In-state tuition equity
Sixteen states allow undocumented students who meet the residency requirements for in-state tuition to pay that rate to attend public colleges and universities.
The roster hardly reads like a who’s who of blue-tinted, left-leaning states. California and New York make the list, of course, but so do such conservative stalwarts as Kansas, New Mexico, Oklahoma, Utah and Texas.
Many leaders of the University of North Carolina system – as well as a host of other advocacy groups – would like to see North Carolina join that list. Last week, the UNC Chapel Hill Faculty Council added its voice to that chorus.
The resolution, UNC Chapel Hill’s new chancellor, Carol Folt, said afterward, reflects the state’s long-stated – in fact, constitutionally pledged – mission to make higher education accessible and affordable for all its residents.
“It’s really in keeping with who we are,” she said.
Indeed it is, as we have long felt.
For the few undocumented students who now attend UNC -- often with private scholarships -- and the many more whose academic credentials would earn them a slot at a state college or university, the difference is substantial. For in-state students, tuition and fees are $8,340 a year. That multiplies by almost four times -- to $30,122 -- for out-of-state students.
Over four years -- not even accounting for the virtually inevitable annual increases -- a UNC degree costs an out-of-state student $120,488, or some $87,000 more than a North Carolina resident.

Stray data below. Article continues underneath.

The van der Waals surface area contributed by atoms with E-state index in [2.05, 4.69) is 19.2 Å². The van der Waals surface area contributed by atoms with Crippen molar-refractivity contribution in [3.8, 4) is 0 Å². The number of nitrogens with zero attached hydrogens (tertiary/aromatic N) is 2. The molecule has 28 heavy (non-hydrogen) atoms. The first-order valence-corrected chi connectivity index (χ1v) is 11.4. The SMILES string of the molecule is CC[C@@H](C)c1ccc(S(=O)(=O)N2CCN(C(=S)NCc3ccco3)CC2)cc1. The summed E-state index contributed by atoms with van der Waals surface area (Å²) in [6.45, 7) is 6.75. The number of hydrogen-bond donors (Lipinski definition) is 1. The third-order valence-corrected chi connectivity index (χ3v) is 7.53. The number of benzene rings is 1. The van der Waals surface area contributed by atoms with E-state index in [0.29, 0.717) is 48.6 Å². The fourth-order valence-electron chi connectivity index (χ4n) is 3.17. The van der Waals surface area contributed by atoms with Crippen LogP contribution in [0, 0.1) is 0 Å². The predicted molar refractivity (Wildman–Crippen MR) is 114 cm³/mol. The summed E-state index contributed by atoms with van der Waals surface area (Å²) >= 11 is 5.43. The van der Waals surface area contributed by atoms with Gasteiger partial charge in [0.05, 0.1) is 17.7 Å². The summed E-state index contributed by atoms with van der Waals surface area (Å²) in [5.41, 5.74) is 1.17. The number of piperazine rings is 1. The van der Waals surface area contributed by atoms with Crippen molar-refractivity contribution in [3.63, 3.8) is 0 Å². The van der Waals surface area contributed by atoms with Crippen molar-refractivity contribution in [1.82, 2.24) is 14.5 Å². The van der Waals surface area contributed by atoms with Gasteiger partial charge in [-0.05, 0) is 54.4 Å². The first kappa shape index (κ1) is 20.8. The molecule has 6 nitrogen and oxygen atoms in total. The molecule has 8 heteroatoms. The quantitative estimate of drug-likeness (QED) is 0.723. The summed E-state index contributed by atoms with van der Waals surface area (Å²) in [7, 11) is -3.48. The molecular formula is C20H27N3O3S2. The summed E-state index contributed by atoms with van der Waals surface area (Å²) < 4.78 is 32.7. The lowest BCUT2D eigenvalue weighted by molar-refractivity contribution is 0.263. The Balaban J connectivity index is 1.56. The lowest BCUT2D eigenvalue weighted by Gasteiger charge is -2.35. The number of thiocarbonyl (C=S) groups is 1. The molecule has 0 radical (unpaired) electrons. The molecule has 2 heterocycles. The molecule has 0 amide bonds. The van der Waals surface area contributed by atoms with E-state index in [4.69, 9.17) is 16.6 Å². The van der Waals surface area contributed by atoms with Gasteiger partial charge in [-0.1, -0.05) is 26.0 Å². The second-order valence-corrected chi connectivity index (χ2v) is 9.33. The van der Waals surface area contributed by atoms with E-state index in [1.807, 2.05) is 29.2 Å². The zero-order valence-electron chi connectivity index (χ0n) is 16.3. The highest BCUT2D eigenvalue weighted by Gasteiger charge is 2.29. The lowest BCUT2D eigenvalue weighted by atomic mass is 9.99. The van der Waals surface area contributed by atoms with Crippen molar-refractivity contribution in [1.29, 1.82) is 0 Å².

Unless, of course, that resident is undocumented. Then, it does not matter that a bright, promising young man or woman has grown up in Durham or Manteo or Murphy, or points in between, has been a stand-out at his her high school and offers the prospect of a valuable addition to our state’s human capital. The tab for that student is same as for someone who calls Los Angeles or Chicago or Santee, S.C., home.
It makes no sense. For most of these potential students, their choice of where to call home was dictated, often a decade or more before they entered high school, by parents seeking a better life for them here. They are North Carolinians by upbringing and immersion.
To deny them in-state tuition is to virtually deny them access to our acclaimed university system – to lengthen considerably the odds they will enter the workforce undereducated and underemployed.
That, in turn, is likely not only to deprive of us their full potential but also to increase the chance of long-term cost to society for food stamps, medical care and other assistance.
This state some years ago saw fit to ask scholarship athletes from out of state to pay only in-state tuition – stretching athletic scholarship funds in an egregious and since reversed example of the sway of athletic boosters.
If we could do that then, we should be able to grant those in-state rates to truly in-state residents, whatever their immigration status. It is to the state’s long-term economic benefit – and it is the right thing to do.